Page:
Less than a week ago, five women were taken to hospital with bad burns after they were scalded by hot soup when a portable butane cooker exploded in a hotpot restaurant at Beach Road.
But that has not stopped diners from flocking to the many hotpot or steamboat eateries in the area.
Last evening, seven such joints at Liang Seah Street, off Beach Road, were bustling with customers.
All the diners approached by The New Paper had heard of last Saturday's incident, but were not too worried.
Mr Bryan Goh, 36, a visual merchandiser who has hotpot in the area once a month, said: "I think it's an isolated case. I was a little hesitant, but I still feel that it's quite safe."
Mr Jason Wu, 27, a personal service executive, said he trusts the cookers are safe because of the Safety Mark issued by Spring Singapore, the national standards and accreditation body.
"At most, we just have to be more careful when eating hotpot. I'm sure the authorities will make sure that such incidents don't happen again," he said.
A diner at another hotpot outlet felt such an accident would not happen to him. Mr Teo Chun Kiat, 30, who deals in property, said: "I'm not scared and I think it's okay. I heard about it from Facebook, but it won't happen to me."
The "it won't happen to me" line was echoed by several other diners. All of them said there was no reason to ban such cookers here.
When TNP asked to speak to the bosses of these hotpot outlets, the staff at every outlet said they were overseas.
Those who use the cookers at home also saw little need for a ban.
Miss Carol Yuen, 19, a sports programme scheduler, said her family used a portable cooker in the past.
"They are convenient, so I didn't really think about the risks," she said.
Her family switched to an electric cooker seven years ago. Her father, Mr Yuen Hock Min, 62, said spot checks by the authorities would be sufficient instead of a ban.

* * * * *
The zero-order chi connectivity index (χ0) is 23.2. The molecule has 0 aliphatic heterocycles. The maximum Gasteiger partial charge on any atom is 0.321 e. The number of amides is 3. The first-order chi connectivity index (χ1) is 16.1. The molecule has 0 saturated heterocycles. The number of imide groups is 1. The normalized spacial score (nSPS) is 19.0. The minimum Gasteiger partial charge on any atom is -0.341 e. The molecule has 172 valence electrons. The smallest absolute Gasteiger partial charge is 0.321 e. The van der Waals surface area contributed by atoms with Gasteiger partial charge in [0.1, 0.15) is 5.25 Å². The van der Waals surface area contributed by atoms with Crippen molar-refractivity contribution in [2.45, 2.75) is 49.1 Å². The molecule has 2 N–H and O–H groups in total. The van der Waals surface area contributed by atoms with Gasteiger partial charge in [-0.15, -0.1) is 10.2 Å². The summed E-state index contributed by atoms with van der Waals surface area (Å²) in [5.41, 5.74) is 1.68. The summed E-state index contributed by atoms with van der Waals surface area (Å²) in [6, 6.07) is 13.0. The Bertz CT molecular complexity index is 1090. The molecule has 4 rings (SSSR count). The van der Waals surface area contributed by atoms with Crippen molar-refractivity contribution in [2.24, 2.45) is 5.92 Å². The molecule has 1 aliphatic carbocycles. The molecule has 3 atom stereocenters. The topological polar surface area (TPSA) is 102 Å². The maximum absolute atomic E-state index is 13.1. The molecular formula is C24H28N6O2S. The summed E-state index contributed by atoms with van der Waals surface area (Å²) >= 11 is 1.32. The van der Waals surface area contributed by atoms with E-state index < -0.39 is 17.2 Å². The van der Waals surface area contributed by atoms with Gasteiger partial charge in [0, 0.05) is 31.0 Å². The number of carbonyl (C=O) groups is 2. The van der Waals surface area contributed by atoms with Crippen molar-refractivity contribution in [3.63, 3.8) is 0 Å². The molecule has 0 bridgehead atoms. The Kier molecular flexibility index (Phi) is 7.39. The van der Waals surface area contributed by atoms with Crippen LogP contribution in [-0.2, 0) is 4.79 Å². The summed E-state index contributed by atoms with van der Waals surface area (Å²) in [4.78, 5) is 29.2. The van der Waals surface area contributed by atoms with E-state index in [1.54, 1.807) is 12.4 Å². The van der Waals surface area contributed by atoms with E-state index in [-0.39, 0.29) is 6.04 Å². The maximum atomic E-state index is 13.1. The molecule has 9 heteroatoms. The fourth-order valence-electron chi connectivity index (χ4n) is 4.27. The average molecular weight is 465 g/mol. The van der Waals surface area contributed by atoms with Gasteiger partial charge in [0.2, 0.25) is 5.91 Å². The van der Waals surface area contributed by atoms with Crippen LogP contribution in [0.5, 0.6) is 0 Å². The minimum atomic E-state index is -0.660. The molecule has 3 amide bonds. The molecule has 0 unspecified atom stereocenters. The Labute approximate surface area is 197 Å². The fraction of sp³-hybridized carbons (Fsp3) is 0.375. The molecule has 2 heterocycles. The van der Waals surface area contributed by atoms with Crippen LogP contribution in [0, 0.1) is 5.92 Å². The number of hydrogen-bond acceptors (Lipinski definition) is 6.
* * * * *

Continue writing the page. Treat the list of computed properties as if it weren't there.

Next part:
Last Saturday, a portable butane cooker exploded at Chong Qing Original Old Steamboat at Beach Road, sending hot soup spewing and scalding five diners. They were taken to hospital with first-, second- and third-degree burns.
Similar portable cookers have been banned in Australia after a man was killed when one of them exploded.
In a TNP online poll yesterday, about 85 per cent of respondents called for these cookers to be banned here. (See report, above.)
Like Chong Qing, the restaurants at Liang Seah Street were using cookers with the name Goldenfuji, which is manufactured and distributed by Swee Huat Heng Engineering.
At the company's premises at Loyang yesterday, a man who gave his name as Mr Naresh said the general manager was not in Singapore.
Mr Naresh, who said he is an assistant to the GM, said: "But he has been trying to contact the victims. We have also been in contact with the authorities and are cooperating with them. This is the first time we have had such an incident with our product."
He added that its range of products, which include various home and kitchen appliances, carry the Safety Mark.
The Consumers Association of Singapore said it had not received any complaints involving portable cookers or stoves exploding for the past three years.
A spokesman for Spring Singapore said gas cookers and canisters used for household purposes are among the 45 categories of controlled goods that must be registered and carry the Safety Mark.
The spokesman said: "For this particular case, Spring is working with the Singapore Civil Defence Force to conduct the investigations and will provide an update when these are completed."
Mr Liang Eng Hwa, chairman of the Government Parliamentary Committee for Finance and Trade & Industry, said he was "concerned" and that the agencies were looking into the matter.
Ban them here, say fire safety experts
A fire safety expert, who likened improperly maintained portable gas cookers to potential time bombs, wants them banned in Singapore.
Greencross Safety Fire and Equipment chief executive William Lee, 70, told The New Paper that without regular maintenance, the cookers could become rusty and prone to gas leaks.
"It's like a bomb, because a gas leak can cause an explosion if there is an open flame from the cooker or other cookers around," said Mr Lee.
Mr Lee, who has been a fire safety consultant for more than 40 years, said the cookers pose a danger if restaurants use them for long periods and without proper maintenance.
He suggested safety measures such as flashback arrestors being built into the cookers as these would stop flames from travelling back into the canisters and causing them to explode.
Another option is to use electric cookers.
Users can check for gas leaks by applying soapy water and looking out for bubbles.
However, the best way to prevent an accident is to exercise proper usage and maintenance, he said.